First Edition June 16 2014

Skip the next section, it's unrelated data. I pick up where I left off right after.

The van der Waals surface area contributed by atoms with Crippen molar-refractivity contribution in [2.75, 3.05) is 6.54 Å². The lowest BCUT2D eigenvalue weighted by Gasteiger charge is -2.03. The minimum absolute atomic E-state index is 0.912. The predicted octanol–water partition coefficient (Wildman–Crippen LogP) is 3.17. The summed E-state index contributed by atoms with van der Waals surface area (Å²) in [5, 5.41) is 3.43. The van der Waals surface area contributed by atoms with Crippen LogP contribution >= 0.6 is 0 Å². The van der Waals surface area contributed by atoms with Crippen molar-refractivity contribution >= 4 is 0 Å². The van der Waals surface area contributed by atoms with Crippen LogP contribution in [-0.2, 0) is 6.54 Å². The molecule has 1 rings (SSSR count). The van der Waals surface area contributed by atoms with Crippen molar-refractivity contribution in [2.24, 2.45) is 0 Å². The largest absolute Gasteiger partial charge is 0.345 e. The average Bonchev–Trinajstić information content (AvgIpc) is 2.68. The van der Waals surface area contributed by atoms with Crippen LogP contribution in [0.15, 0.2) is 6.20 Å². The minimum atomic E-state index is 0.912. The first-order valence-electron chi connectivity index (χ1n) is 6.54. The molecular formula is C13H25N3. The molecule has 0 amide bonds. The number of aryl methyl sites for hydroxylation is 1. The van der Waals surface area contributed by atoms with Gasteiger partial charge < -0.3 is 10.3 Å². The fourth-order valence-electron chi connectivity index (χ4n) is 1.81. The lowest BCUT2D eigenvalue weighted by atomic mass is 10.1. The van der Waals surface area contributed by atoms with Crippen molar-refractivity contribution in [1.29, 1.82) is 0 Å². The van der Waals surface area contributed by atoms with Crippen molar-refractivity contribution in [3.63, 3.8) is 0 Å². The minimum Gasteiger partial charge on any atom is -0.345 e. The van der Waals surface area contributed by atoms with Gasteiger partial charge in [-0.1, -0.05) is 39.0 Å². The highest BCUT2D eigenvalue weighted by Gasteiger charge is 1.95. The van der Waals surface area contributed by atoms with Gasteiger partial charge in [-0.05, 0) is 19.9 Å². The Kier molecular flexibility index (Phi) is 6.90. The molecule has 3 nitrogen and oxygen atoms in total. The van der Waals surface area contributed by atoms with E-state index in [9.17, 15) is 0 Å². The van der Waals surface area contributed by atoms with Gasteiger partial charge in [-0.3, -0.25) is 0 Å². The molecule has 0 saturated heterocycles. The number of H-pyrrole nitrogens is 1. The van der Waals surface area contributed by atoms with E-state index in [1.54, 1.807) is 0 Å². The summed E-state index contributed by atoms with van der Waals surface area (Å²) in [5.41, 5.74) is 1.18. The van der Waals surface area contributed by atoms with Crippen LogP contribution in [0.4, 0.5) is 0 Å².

first_imgFirst Edition: June 16, 2014 Today’s headlines include more analysis of the events that led to a resolution of Virginia’s budget impasse and an end — at least for now — to Gov. Terry McAuliffe’s hope to expand Medicaid. Kaiser Health News: Say What? Many Patients Struggling To Learn The Foreign Language Of Health InsuranceKaiser Health News staff writer Anna Gorman reports: “Health officials have spent much of the past year promoting the Affordable Care Act and enrolling people in coverage. Now they need to help consumers understand the basics of health insurance and how to use their policies, health care providers and researchers say” (Gorman, 6/16). Read the story.Kaiser Health News: Health Data Geeks Get Their DayReporting for Kaiser Health News, in partnership with NPR, Eric Whitney reports: “Venture capitalists are pouring more money than ever before into digital health start-ups, more than $2 billion so far this year alone, according to the venture capital firm Rock Health. They are betting that entrepreneurs can help doctors, hospitals and insurers become leaner – which the Affordable Care Act strongly encourages” (Whitney, 6/16). Read the story. The New York Times: Thousands To Be Questioned On Eligibility For Health Insurance Subsidies Of the eight million people who signed up for private health plans through insurance exchanges under the new health care law, two million reported personal information that differed from data in government records, according to federal officials and Serco, the company hired to resolve such inconsistencies. The government is asking consumers for additional documents … People who do not provide the information risk losing their subsidized coverage and may have to repay subsidies next April (Pear, 6/15).The Washington Post: In Virginia, The Road To A Budget Comes With Twists And TurnsVirginia seemed hopelessly locked in a partisan budget and Medicaid standoff, careening toward its first-ever government shutdown. Yet for weeks behind the scenes, a handful of lawmakers were hammering out a deal. … Even as the GOP took full control of the legislature, thwarting Medicaid expansion and dimming the legislative prospects for McAuliffe’s entire term, the Republican Party’s insecurities and internal fractures were on vivid display. Conservative Republicans, already suspicious that McAuliffe will attempt through executive order what he cannot win through the legislature, made it clear that they also distrust the GOP pragmatists in their midst (Vozzella, 6/15).The Associated Press: McAuliffe Blasts Tea Party After Budget VoteAll eyes are now on McAuliffe to see what he does with the budget and how he responds to a major setback of one of the top priorities of his young administration. The Affordable Care Act allows states to expand Medicaid eligibility to low-income residents with the federal government paying for most of the expense. Democrats largely favor expansion, saying that would help the working poor, while Republicans argue the state can’t afford a large increase of a costly entitlement program (6/13).The Washington Post: Gov. Rick Snyder Could Be The Country’s Most Unusual Republican. Can He Save Detroit? Like some other GOP governors, Snyder has signed controversial right-to-work legislation preventing unions from requiring workers to pay dues — a crushing defeat for organized labor in a state that was once a hub of union power. Working with a GOP-controlled legislature, he also has cut unemployment benefits and slashed business taxes while imposing a new tax on pensioners. But unlike many Republican governors, he pushed to expand Medicaid and is encouraging immigration of high-skill workers. He vetoed legislation requiring voters to have government-issued identification. And while Snyder forced Detroit into bankruptcy, he has become perhaps the most influential advocate for an aid plan to put the city back on sound financial footing (Fletcher, 6/13).Politico: Hobby Lobby Aims For Obamacare Win, Christian NationThe evangelical owners of Hobby Lobby made a fortune selling crafts supplies and made headlines fighting government-mandated birth control coverage. They’re also using their billions to sell the American public on the literal truth of Scripture — through a public-school Bible curriculum, a huge museum around the corner from the Smithsonian and public forums on the faith of the founding fathers. The Green family may be best known in secular circles for their lawsuit against Obamacare, a high-stakes — and highly political — case that could undercut the administration’s goal of setting minimum standards for health care coverage. By the end of this month, the Supreme Court will decide if the federal government can force the Greens to include methods of contraception they deem sinful as part of employees’ health insurance (Simon, 6/16).The Associated Press: Supreme Court To Decide 17 More CasesIt’s crunch time at the Supreme Court, where the justices are racing to issue opinions in 17 cases over the next two weeks. The religious rights of corporations, the speech rights of abortion protesters and the privacy rights of people under arrest are among the significant issues that are so far unresolved. … A look at some of the cases that remain: — Contraceptive coverage: Corporations are claiming the right to exercise religious objections to covering women’s contraceptives under their employee health insurance plans, despite the new health law’s requirement that birth control be among a range of no-cost preventive services included in health plans. — Abortion clinic buffer zones: Abortion opponents are challenging as a violation of their speech rights a Massachusetts law mandating a 35-foot protest-free zone on public sidewalks outside abortion clinics (6/16).The Associated Press: Senate Bill Doubles Spending On Veterans Health Spending on veterans’ health care could double in three years under the Senate’s solution to the long waits experienced by thousands seeking medical care at VA hospitals and clinics, according to congressional budget experts. Analyzing a bill the Senate passed overwhelmingly last Wednesday, the Congressional Budget Office estimates the measure would add $35 billion over the next three years to the $44 billion the government now spends annually on medical care for veterans (Daly, 6/14).The Washington Post: Once Again, U.S. Has Most Expensive, Lease Effective Health Care System In SurveyA report released Monday by a respected think tank ranks the United States dead last in the quality of its health-care system when compared with 10 other western, industrialized nations, the same spot it occupied in four previous studies by the same organization. Not only did the U.S. fail to move up between 2004 and 2014 — as other nations did with concerted effort and significant reforms — it also has maintained this dubious distinction while spending far more per capita ($8,508) on health care than Norway ($5,669), which has the second most expensive system (Bernstein, 6/16).Politico: Electronic Health Records: A ‘Clunky’ TransitionThe government-led transformation of health information is driving doctors to distraction, igniting nurse protests and crushing hospitals under debt. Most health care professionals accept the inevitability of going electronic and see its value. But they have a message for the administration’s multibillion-dollar push: not so fast (Allen, 6/15). The Wall Street Journal: Medical Merger Part Of ‘Tax Inversion’ WaveMedtronic Inc.’s agreement on Sunday to buy rival medical-device maker Covidien for $42.9 billion is the latest in a wave of recent moves designed—at least in part—to escape U.S. corporate tax rates. Covidien’s U.S. headquarters are in Mansfield, Mass., … But officially it is domiciled in Ireland, which is known for having a relatively low tax rate … Such so-called “tax inversion” deals have become increasingly popular, especially among health-care companies, many of which have ample cash abroad that would be taxed should they bring it back to the U.S. (Cimilluca, Mattioli and Walker, 6/15).The New York Times’ Dealbook: Medtronic To Buy Covidien For $42.9 BillionMedtronic agreed on Sunday to buy Covidien for $42.9 billion, combining two of the world’s biggest medical device makers and helping it reduce its corporate taxes. The deal, which is being structured as a so-called inversion, will relocate Medtronic from its historic headquarters in Minneapolis to Covidien’s corporate home in Ireland, whose tax rate is significantly lower than the United States (De La Merced, 6/15).Los Angeles Times: California Legislature Passes $156.4Bbillion 2014-15 BudgetThe spending plan — which includes a $108-billion general fund, $7.3 billion larger than last year — is scheduled to take effect July 1. It funds preschool for children from poor families, increases welfare grants and continues expanding public healthcare under President Obama’s federal overhaul ( Megerian and Mason, 6/15).The Wall Street Journal: Miami Beach ‘Rock Doc’ Sentenced for Medicare FraudA federal judge sentenced Christopher G. Wayne, a Miami Beach, Fla., family physician, to five years and 10 months in prison for defrauding Medicare and ordered him to pay restitution to the government of $1.6 million. … Dr. Wayne, known to his admirers as the “Rock Doc” for his punk style, was featured in a Wall Street Journal page-one article in December 2010. Using Medicare claims data, the Journal identified unusually high physical-therapy billings by Dr. Wayne (Carreyrou, 6/13).Check out all of Kaiser Health News’ e-mail options including First Edition and Breaking News alerts on our Subscriptions page. This is part of the KHN Morning Briefing, a summary of health policy coverage from major news organizations. Sign up for an email subscription.last_img